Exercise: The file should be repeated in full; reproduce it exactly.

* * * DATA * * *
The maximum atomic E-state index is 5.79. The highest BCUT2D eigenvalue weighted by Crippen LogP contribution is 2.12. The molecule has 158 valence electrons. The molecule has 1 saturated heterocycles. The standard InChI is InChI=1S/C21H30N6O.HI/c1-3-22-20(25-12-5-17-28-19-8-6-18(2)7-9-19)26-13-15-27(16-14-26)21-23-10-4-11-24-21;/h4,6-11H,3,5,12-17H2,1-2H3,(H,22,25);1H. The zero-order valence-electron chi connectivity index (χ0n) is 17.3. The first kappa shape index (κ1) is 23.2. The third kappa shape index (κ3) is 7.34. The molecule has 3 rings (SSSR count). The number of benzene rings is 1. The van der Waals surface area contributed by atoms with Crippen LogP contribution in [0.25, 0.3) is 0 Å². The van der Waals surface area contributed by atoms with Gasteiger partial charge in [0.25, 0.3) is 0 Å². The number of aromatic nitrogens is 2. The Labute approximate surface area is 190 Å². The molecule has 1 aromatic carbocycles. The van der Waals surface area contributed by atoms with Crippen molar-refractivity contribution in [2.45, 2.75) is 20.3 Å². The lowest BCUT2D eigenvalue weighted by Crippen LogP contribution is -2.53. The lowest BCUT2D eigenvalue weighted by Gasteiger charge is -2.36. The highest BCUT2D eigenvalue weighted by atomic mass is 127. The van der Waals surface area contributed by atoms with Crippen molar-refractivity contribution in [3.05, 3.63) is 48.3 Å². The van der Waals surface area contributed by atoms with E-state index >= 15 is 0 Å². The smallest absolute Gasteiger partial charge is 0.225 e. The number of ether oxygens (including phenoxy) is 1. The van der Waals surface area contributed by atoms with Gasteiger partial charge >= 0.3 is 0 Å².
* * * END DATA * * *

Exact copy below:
The maximum atomic E-state index is 5.79. The highest BCUT2D eigenvalue weighted by Crippen LogP contribution is 2.12. The molecule has 158 valence electrons. The molecule has 1 saturated heterocycles. The standard InChI is InChI=1S/C21H30N6O.HI/c1-3-22-20(25-12-5-17-28-19-8-6-18(2)7-9-19)26-13-15-27(16-14-26)21-23-10-4-11-24-21;/h4,6-11H,3,5,12-17H2,1-2H3,(H,22,25);1H. The zero-order valence-electron chi connectivity index (χ0n) is 17.3. The first kappa shape index (κ1) is 23.2. The third kappa shape index (κ3) is 7.34. The molecule has 3 rings (SSSR count). The number of benzene rings is 1. The van der Waals surface area contributed by atoms with Crippen LogP contribution in [0.25, 0.3) is 0 Å². The van der Waals surface area contributed by atoms with Gasteiger partial charge in [0.25, 0.3) is 0 Å². The number of aromatic nitrogens is 2. The Labute approximate surface area is 190 Å². The molecule has 1 aromatic carbocycles. The van der Waals surface area contributed by atoms with Crippen molar-refractivity contribution in [2.45, 2.75) is 20.3 Å². The lowest BCUT2D eigenvalue weighted by Crippen LogP contribution is -2.53. The lowest BCUT2D eigenvalue weighted by Gasteiger charge is -2.36. The highest BCUT2D eigenvalue weighted by atomic mass is 127. The van der Waals surface area contributed by atoms with Crippen molar-refractivity contribution in [3.05, 3.63) is 48.3 Å². The van der Waals surface area contributed by atoms with E-state index >= 15 is 0 Å². The smallest absolute Gasteiger partial charge is 0.225 e. The number of ether oxygens (including phenoxy) is 1. The van der Waals surface area contributed by atoms with Gasteiger partial charge >= 0.3 is 0 Å².